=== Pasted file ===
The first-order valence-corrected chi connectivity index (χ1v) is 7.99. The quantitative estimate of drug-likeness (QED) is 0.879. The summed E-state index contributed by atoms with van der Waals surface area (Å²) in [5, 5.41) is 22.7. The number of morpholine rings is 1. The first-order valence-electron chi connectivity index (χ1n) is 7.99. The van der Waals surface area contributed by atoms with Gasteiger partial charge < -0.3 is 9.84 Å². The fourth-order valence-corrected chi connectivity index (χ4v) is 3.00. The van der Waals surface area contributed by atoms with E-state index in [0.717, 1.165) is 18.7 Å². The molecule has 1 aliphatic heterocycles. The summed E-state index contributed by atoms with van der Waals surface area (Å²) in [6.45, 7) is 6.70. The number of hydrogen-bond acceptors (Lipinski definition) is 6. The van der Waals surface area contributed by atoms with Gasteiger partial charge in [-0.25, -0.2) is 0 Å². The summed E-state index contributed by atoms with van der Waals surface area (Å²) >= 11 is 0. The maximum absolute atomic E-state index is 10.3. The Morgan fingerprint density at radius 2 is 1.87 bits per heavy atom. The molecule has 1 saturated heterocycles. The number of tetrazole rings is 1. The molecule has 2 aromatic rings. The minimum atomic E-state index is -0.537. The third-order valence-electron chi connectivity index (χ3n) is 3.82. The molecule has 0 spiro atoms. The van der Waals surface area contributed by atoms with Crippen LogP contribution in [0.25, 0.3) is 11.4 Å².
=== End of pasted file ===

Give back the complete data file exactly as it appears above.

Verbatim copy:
The first-order valence-corrected chi connectivity index (χ1v) is 7.99. The quantitative estimate of drug-likeness (QED) is 0.879. The summed E-state index contributed by atoms with van der Waals surface area (Å²) in [5, 5.41) is 22.7. The number of morpholine rings is 1. The first-order valence-electron chi connectivity index (χ1n) is 7.99. The van der Waals surface area contributed by atoms with Gasteiger partial charge < -0.3 is 9.84 Å². The fourth-order valence-corrected chi connectivity index (χ4v) is 3.00. The van der Waals surface area contributed by atoms with E-state index in [0.717, 1.165) is 18.7 Å². The molecule has 1 aliphatic heterocycles. The summed E-state index contributed by atoms with van der Waals surface area (Å²) in [6.45, 7) is 6.70. The number of hydrogen-bond acceptors (Lipinski definition) is 6. The van der Waals surface area contributed by atoms with Gasteiger partial charge in [-0.25, -0.2) is 0 Å². The summed E-state index contributed by atoms with van der Waals surface area (Å²) >= 11 is 0. The maximum absolute atomic E-state index is 10.3. The Morgan fingerprint density at radius 2 is 1.87 bits per heavy atom. The molecule has 1 saturated heterocycles. The number of tetrazole rings is 1. The molecule has 2 aromatic rings. The minimum atomic E-state index is -0.537. The third-order valence-electron chi connectivity index (χ3n) is 3.82. The molecule has 0 spiro atoms. The van der Waals surface area contributed by atoms with Crippen LogP contribution in [0.25, 0.3) is 11.4 Å².